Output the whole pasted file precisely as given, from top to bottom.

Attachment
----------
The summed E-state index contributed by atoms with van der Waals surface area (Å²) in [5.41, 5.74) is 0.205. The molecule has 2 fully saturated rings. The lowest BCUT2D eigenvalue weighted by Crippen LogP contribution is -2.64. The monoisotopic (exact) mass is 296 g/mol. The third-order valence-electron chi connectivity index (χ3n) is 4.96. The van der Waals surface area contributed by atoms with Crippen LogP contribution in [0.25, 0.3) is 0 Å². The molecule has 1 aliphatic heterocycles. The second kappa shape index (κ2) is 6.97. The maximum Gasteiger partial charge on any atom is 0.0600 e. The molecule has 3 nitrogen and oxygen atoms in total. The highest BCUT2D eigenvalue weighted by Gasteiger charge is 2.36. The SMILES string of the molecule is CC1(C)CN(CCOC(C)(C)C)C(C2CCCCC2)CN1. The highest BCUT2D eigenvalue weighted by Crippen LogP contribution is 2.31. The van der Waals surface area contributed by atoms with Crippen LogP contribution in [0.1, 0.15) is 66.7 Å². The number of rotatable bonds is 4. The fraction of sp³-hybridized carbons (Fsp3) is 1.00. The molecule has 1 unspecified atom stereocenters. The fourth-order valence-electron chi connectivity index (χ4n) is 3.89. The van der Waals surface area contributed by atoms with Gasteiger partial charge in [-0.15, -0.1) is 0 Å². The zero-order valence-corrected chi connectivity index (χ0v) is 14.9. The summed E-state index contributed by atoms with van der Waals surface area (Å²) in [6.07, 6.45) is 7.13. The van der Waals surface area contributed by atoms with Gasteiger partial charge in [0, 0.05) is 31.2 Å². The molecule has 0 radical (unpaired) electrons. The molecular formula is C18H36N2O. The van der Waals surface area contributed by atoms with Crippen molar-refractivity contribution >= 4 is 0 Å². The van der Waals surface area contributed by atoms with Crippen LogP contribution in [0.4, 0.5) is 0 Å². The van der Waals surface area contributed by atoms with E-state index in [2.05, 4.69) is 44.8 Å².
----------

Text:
The summed E-state index contributed by atoms with van der Waals surface area (Å²) in [5.41, 5.74) is 0.205. The molecule has 2 fully saturated rings. The lowest BCUT2D eigenvalue weighted by Crippen LogP contribution is -2.64. The monoisotopic (exact) mass is 296 g/mol. The third-order valence-electron chi connectivity index (χ3n) is 4.96. The van der Waals surface area contributed by atoms with Crippen LogP contribution in [0.25, 0.3) is 0 Å². The molecule has 1 aliphatic heterocycles. The second kappa shape index (κ2) is 6.97. The maximum Gasteiger partial charge on any atom is 0.0600 e. The molecule has 3 nitrogen and oxygen atoms in total. The highest BCUT2D eigenvalue weighted by Gasteiger charge is 2.36. The SMILES string of the molecule is CC1(C)CN(CCOC(C)(C)C)C(C2CCCCC2)CN1. The highest BCUT2D eigenvalue weighted by Crippen LogP contribution is 2.31. The van der Waals surface area contributed by atoms with Crippen LogP contribution in [0.1, 0.15) is 66.7 Å². The number of rotatable bonds is 4. The fraction of sp³-hybridized carbons (Fsp3) is 1.00. The molecule has 1 unspecified atom stereocenters. The fourth-order valence-electron chi connectivity index (χ4n) is 3.89. The van der Waals surface area contributed by atoms with Gasteiger partial charge in [-0.15, -0.1) is 0 Å². The zero-order valence-corrected chi connectivity index (χ0v) is 14.9. The summed E-state index contributed by atoms with van der Waals surface area (Å²) in [6.07, 6.45) is 7.13. The van der Waals surface area contributed by atoms with Gasteiger partial charge in [0, 0.05) is 31.2 Å². The molecule has 0 radical (unpaired) electrons. The molecular formula is C18H36N2O. The van der Waals surface area contributed by atoms with Crippen molar-refractivity contribution >= 4 is 0 Å². The van der Waals surface area contributed by atoms with Crippen LogP contribution in [0.4, 0.5) is 0 Å². The van der Waals surface area contributed by atoms with E-state index in [2.05, 4.69) is 44.8 Å².